chapter  6
Anti- immigrant sentiments and immigrant concentration at work in contemporary Japan
ByHiromi Ono, Hiroshi Ono
Pages 12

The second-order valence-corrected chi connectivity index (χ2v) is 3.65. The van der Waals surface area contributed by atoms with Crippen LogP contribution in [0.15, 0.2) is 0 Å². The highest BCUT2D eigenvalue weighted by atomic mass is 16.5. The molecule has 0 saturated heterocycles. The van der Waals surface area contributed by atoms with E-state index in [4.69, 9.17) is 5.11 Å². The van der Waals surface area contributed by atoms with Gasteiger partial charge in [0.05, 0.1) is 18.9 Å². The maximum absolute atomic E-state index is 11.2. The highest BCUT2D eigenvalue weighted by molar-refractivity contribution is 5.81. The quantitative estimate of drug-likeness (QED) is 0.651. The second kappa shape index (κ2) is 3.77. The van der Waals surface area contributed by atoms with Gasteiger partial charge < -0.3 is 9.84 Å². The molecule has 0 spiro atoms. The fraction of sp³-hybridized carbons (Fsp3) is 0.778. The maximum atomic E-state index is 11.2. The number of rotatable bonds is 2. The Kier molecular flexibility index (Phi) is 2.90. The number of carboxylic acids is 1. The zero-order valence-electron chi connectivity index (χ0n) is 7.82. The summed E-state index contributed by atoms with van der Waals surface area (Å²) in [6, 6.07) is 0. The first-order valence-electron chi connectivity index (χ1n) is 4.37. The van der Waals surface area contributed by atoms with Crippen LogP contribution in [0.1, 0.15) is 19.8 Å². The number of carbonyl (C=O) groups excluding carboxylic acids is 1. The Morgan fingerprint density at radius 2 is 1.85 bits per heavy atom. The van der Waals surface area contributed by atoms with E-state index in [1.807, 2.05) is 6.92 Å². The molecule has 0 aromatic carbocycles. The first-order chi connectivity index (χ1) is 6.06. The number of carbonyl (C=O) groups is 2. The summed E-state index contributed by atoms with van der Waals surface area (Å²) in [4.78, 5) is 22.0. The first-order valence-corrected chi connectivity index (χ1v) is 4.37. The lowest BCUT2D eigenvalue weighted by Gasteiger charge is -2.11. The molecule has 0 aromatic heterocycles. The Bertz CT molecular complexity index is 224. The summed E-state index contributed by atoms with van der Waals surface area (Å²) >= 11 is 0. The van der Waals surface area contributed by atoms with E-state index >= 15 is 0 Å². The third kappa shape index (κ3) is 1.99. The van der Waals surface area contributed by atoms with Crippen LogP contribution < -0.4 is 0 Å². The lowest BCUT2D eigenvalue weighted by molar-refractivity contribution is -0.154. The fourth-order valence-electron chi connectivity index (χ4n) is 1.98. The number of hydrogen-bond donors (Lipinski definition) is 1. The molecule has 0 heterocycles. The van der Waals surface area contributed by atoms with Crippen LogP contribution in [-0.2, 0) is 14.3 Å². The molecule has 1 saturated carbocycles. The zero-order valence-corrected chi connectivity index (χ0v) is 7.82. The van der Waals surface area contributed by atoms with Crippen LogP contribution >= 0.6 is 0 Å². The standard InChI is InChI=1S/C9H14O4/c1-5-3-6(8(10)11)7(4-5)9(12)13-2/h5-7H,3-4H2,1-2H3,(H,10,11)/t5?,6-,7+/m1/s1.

Japan recently joined a group of nations hosting a substantial number of international migrants. A United Nations (2005) report shows that Japan was one of twenty countries with the largest cumulative number of international migrants between 1990 and 2005. Japan did not belong to this group in 1990. The number of immigrants accepted into Japan in 2005 was larger than those in some European countries such as Switzerland and the Netherlands (United Nations 2006). Immigrants to Japan are expected to increase over the next four decades (Ono and Ono, forthcoming). In order to sustain its economy while overcoming the challenges posed by the rapidly aging society and low fertility, Japan may have little choice but to accept more immigrants (United Nations 2005). The most recent estimates from the United Nations (2005) demonstrate that, in order to sustain its population, Japan would need 381,000 immigrants per year between 2005 and 2050. When immigrant incorporation is accomplished at this rate, foreign born persons are estimated to compose 17.7 percent of the population in Japan in 2050, a level more than 10 times higher than the current level of 1.2 percent (Ministry of Health, Labor and Welfare 2005).